Fisher and Frey present a model for teaching middle and high school students some of the most crucial skills, often neglected, in today's schools: reading texts closely, taking good notes, analyzing and synthesizing information from multiple sources, then writing clearly and effectively. The authors have developed, implemented, and refined a process for teachers and students that results in evidence becoming a signature part of student work. When you use this process in your classroom, students will learn how to read closely to find out what a complex text says and means. They'll understand the purpose and use of evidence. They will hone their annotation and sourcing skills. And they'll learn how to communicate and focus their ideas through meaningful discussion before writing. Chapters in this book focus on The Role of Evidence in Reading, Writing, and Discussion Close Reading of Complex Texts Preparing for Discussion and Writing: Annotation, Sourcing, and Avoiding Plagiarism Using Evidence in Discussion Writing From Sources Videos linked throughout the text give you an opportunity to hear from teachers and students who have successfully implemented Fisher and Frey's ideas. You'll see how scaffolding these skills, which often are not learned until college or the workplace, can improve your students' reading and writing, both in terms of the habits they develop and in the products they create.real or contrived, and when the topic statement was simpler (e.g., aMake a recommendation to a fellow seventh-grade ... information about the topic itself ( e.g., aDiscuss the causes and effects of water desalination on the marine ecology. ... Monte-Sano and De La Paz (2013) studied the effects on the writing of high school history students who were presented with one of four writing prompts that requiredanbsp;...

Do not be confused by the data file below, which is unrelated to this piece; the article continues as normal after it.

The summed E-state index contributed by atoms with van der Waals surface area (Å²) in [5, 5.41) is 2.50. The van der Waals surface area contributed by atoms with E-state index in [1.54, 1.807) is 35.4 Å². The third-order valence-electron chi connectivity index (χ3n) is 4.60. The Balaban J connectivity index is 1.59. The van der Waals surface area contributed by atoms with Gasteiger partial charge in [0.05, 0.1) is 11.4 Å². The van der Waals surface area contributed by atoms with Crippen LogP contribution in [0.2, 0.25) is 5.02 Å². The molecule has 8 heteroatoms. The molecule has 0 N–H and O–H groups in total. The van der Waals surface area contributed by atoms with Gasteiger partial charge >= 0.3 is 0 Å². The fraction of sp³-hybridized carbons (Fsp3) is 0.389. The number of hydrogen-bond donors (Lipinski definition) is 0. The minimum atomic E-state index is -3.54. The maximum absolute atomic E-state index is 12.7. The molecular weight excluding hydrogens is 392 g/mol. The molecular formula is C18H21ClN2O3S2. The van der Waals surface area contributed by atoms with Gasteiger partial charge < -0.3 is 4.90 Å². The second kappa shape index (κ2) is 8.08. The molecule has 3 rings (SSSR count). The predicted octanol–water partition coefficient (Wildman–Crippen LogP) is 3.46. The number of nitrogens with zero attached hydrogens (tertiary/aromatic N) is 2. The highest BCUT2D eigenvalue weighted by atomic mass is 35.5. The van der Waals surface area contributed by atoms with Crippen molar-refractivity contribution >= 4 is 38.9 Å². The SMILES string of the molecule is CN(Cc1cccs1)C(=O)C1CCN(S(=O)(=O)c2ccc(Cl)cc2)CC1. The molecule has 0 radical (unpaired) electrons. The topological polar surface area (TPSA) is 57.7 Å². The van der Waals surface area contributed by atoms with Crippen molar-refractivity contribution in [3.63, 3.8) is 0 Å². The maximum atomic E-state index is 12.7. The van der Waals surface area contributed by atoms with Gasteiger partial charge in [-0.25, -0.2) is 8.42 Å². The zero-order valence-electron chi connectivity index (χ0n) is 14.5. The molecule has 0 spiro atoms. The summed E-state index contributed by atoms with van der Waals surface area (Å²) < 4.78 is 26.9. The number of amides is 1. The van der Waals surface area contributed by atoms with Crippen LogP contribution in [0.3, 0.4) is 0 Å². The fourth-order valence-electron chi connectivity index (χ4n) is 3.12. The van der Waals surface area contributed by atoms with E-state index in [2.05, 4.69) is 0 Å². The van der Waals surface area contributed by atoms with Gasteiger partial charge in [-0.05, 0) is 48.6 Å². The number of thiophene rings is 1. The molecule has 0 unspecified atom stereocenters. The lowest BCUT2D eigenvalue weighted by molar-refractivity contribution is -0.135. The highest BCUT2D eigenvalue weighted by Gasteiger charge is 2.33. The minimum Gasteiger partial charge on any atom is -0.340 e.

|Title||:||Close Reading and Writing From Sources|
|Author||:||Douglas Fisher, Nancy Frey|
|Publisher||:||International Reading Assoc. - 2014-02-20|